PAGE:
Iftikhar: The concept of ″freedom of speech″ is one of the most hot-button issues in the world today. Even in the United States, there is no such thing as ″absolute″ free speech (it is illegal, for instance, to yell ″FIRE!″ in a crowded cinema). Though some European countries have laws against Holocaust denial, it seems as if you can attack Islam and Muslims with impunity and duplicitously hide behind the veneer of ″free speech″.

We saw this with the 2005 Danish cartoon controversy, when it was revealed by the Guardian newspaper in London that the same right-wing Danish newspaper ("Jyllands-Posten") that published the incendiary cartoons of the Prophet Muhammad had refused to publish cartoons lampooning Jesus Christ. There is certainly a ″free speech″ double standard in Western societies today when it comes to Islam and Muslims.

Islamophobia doesn't just exist in Europe or the US – India's government encourages it both indirectly and directly, while China and Russia have always persecuted their Muslim minorities. Is there a difference between what's happening in the States and elsewhere?

Iftikhar: I think the societal persecution of any minority population is completely wrong. The point of the book ″Scapegoats″ is to highlight that virtually every group of people around the world has been oppressed because of their divergent identity. Be they the Hutu-Tutsi divisions which led to the Rwandan genocide or the genocide of Bosnian Muslims in the former Yugoslavia, it is important to keep in mind that dehumanising any group of people can ultimately lead to unconscionable acts, such as those we have seen throughout history.

It seems the tenor of anti-Islam rhetoric is increasing rather than decreasing as time passes – do you attribute that solely to the current political season in the US or are there other factors as well?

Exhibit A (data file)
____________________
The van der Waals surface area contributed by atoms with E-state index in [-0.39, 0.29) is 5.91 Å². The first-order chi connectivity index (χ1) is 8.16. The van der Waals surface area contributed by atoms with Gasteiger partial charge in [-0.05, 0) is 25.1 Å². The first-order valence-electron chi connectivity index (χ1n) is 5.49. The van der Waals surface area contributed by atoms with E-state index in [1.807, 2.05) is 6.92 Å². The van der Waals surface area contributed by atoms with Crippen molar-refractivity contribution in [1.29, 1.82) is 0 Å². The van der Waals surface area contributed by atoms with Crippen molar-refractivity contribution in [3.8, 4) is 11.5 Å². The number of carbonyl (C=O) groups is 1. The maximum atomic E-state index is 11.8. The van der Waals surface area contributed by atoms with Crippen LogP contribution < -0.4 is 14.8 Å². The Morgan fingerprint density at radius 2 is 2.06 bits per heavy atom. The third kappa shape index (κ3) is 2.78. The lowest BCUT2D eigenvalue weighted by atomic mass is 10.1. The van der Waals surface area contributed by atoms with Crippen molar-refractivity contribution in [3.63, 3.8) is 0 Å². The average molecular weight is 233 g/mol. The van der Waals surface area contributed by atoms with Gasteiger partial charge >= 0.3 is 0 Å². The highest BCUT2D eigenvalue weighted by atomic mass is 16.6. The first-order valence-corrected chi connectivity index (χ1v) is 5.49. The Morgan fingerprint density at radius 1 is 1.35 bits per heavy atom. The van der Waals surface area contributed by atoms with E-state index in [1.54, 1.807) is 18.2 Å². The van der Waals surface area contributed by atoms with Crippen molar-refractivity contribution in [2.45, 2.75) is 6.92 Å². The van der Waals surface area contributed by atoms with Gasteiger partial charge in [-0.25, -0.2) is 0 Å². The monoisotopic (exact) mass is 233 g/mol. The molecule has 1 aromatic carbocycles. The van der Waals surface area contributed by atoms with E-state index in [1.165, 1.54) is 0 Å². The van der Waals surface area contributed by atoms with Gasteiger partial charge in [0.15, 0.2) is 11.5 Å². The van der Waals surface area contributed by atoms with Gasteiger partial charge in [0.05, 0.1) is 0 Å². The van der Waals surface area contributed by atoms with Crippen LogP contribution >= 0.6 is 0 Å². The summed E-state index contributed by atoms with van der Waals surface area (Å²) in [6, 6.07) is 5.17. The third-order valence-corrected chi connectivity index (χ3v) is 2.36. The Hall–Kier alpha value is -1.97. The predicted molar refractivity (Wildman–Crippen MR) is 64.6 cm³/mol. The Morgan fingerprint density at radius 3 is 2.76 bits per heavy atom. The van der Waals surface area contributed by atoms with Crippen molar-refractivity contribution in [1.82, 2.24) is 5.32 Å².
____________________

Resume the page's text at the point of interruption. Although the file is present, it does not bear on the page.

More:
Iftikhar: The 2016 presidential election campaign has shown that Islamophobia has become an entrenched part of the Republican Party today. In addition to Donald Trump, we saw other Republican presidential candidates like Senator Ted Cruz, Dr. Ben Carson and Governor Bobby Jindal make outrageous Islamophobic remarks that were never adequately challenged. I believe that Islamophobia is going to continue to play a major role in American society for the foreseeable future.

North America, indeed the western hemisphere, was built on the backs of a multitude of oppressed people – the indigenous population, slaves and working poor. Is Islam simply a new target for this mindset?

Iftikhar: That is the entire point of my book ″Scapegoats″: Muslims are just the latest in a long line of societal scapegoats. That is why it is so important to have allies who will speak out on your behalf, so that when they are being oppressed, you can do the same for them. As a prominent human rights lawyer, I always tell people that the more you can relate to someone′s humanity, the less likely you are to demonise them. That is why it is so important for us to get outside our comfort zones and get to know people who are different from us. We must expand our own horizons.

Interview conducted by Richard Marcus

© 2016